Archive | May 2023

Object in Focus: The Lewis Chessmen

I’ve never paid much attention to the Lewis Chessmen, despite their prominence in British Museum gift shops. However, one of my reading quests is to read all the books in the Objects in Focus series, so here we are.

The Lewis Chessmen, by James Robinson, takes an in-depth look at both the chessmen themselves and the intriguing story of what happened after they were discovered in the early 19th century.

There are enough of the chessmen to indicate at least four (incomplete) sets, but there is also some indication that individual pieces were sold off before the hoard left the isle of Lewis and came on to the antiquities market. How and exactly where the hoard was found is shrouded in some mystery and the book examines the gaps in the stories, the rumours, and the possible events that might explain what happened.

The chessmen are made from walrus ivory and the book looks at the difference between walrus and elephant ivory and what that means for craftwork. It also explains the economics behind using walrus ivory, a more difficult material to work. Examining the styles of clothing the chessmen wear and the motifs on the thrones of the kings and queens show that the chessmen were likely made in Scandinavia in the 12th century. And finally. the book takes a look at the history and spread of the game of chess.

These little books are always a delight and this one was surprisingly engaging.

Meme Wars

Meme Wars by Joan Donovan. Emily Dreyfuss and Brian Friedberg is an analysis of the memes that have flourished in online subcultures in the 21st century and their impact on real world events.

Memes are units for the transmission of ideas, behaviours and styles, usually images or phrases with highly symbolic content, that move from person to person through a culture, or between cultures. The term was coined by Richard Dawkins in the The Selfish Gene but he acknowledged that it was not a new idea. Indeed, the use of visual and written imagery and oral storytelling traditions were consciously used ways to transmit ideas throughout human existence. An example is the way Roman Emperors used mass-produced statuary of their likeness to support their authority across a large, multi-cultural empire.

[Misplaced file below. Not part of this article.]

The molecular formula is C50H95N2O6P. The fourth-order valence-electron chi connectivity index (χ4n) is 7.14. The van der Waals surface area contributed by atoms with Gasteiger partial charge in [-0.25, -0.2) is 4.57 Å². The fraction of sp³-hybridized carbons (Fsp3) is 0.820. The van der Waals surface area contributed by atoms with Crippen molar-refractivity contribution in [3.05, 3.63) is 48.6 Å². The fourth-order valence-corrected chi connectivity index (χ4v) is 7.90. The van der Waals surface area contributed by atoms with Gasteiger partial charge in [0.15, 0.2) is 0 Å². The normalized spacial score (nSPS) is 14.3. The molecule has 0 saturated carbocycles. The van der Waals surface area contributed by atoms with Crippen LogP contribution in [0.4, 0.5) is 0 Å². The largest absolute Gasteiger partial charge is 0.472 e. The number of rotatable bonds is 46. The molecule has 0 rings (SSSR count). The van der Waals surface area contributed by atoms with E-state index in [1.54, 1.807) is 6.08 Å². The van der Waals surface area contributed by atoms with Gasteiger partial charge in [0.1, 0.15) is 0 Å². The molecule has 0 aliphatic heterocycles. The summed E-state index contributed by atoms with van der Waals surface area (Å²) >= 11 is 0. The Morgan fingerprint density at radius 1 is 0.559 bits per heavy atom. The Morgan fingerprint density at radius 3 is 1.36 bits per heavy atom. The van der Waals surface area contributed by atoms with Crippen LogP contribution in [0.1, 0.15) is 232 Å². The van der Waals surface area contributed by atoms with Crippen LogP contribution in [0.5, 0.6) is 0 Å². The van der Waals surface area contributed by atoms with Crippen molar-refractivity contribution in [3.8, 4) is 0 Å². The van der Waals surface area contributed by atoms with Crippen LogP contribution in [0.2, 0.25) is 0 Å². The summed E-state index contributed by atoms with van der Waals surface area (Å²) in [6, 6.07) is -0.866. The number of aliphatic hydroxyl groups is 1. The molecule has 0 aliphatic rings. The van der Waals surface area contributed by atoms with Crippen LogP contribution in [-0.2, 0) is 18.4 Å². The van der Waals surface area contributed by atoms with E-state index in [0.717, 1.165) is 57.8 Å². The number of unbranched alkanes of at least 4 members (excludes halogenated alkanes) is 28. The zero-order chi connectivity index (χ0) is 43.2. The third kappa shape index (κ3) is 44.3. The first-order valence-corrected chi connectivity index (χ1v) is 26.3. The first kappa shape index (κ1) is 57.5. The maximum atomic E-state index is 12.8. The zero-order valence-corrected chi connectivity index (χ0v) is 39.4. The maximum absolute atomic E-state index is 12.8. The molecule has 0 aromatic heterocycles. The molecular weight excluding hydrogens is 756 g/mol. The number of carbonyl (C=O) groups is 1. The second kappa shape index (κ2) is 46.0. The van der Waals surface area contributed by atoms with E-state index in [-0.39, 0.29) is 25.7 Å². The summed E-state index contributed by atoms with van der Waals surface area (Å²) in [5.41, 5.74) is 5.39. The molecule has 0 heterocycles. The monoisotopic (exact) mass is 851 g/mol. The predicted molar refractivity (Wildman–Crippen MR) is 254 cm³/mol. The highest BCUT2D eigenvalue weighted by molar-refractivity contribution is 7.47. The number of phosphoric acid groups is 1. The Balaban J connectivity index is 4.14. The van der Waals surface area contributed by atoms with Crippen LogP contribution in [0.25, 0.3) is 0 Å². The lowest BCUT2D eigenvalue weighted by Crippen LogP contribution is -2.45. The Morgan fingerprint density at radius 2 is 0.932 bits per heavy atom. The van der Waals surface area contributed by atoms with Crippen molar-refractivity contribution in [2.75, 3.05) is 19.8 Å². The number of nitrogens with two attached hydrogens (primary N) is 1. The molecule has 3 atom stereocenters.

I don’t think the internet has changed people’s behaviour. There’s nothing new about the worst aspects of us online. What the internet has done is make it more visible, and make the transmission of ideas much quicker.

Meme Wars looks at how people and groups in America who hold fascist, white supremacist and neo-Nazi views used online memes to influence the electorate and media and shift the political consensus to the right, culminating in the storming of Capitol Hill on 6 January 2021. The authors look at the origin of the use of memes in this way with the Occupy Movement and it’s subsequent adoption by the alt-right and evolution through Gamer Gate and conspiracy theories to its deployment to elect Donald Trump. They examine some of the ideas that are being transmitted and to what extent they are rooted in genuine beliefs or used to undermine trust in established authorities.

The influence of phrases and images which started out in the dark corners of the internet has had on the mainstream ‘real-world’ media is analyzed. This is a combination of public figures using the phrases on shows and in speeches and of media outlets following their commercial imperative to provide content attractive to their viewers. The recent case around Fox News and its promotion of ‘Stop the Steal’ despite knowing that it was factually unsound demonstrates those pressures. Other impacts, such as the Charlottesville rally and the Republican party are also discussed.

Of course, the US isn’t the only country in the world that has seen a political shift towards nationalism, intolerance and regressive politics in the last twenty years and the causes of these trends are far bigger than internet trolls. Meme Wars is an excellent analysis of the mechanisms by which the ideas and beliefs generated by those bigger trends are spread through cultures in an online era. It’s very good. The images and phrases examined in this book are probably familiar, but like me, you may not fully understand the symbolism. This book will lift the veil and, disturbing as it might be, it is always better to see clearly.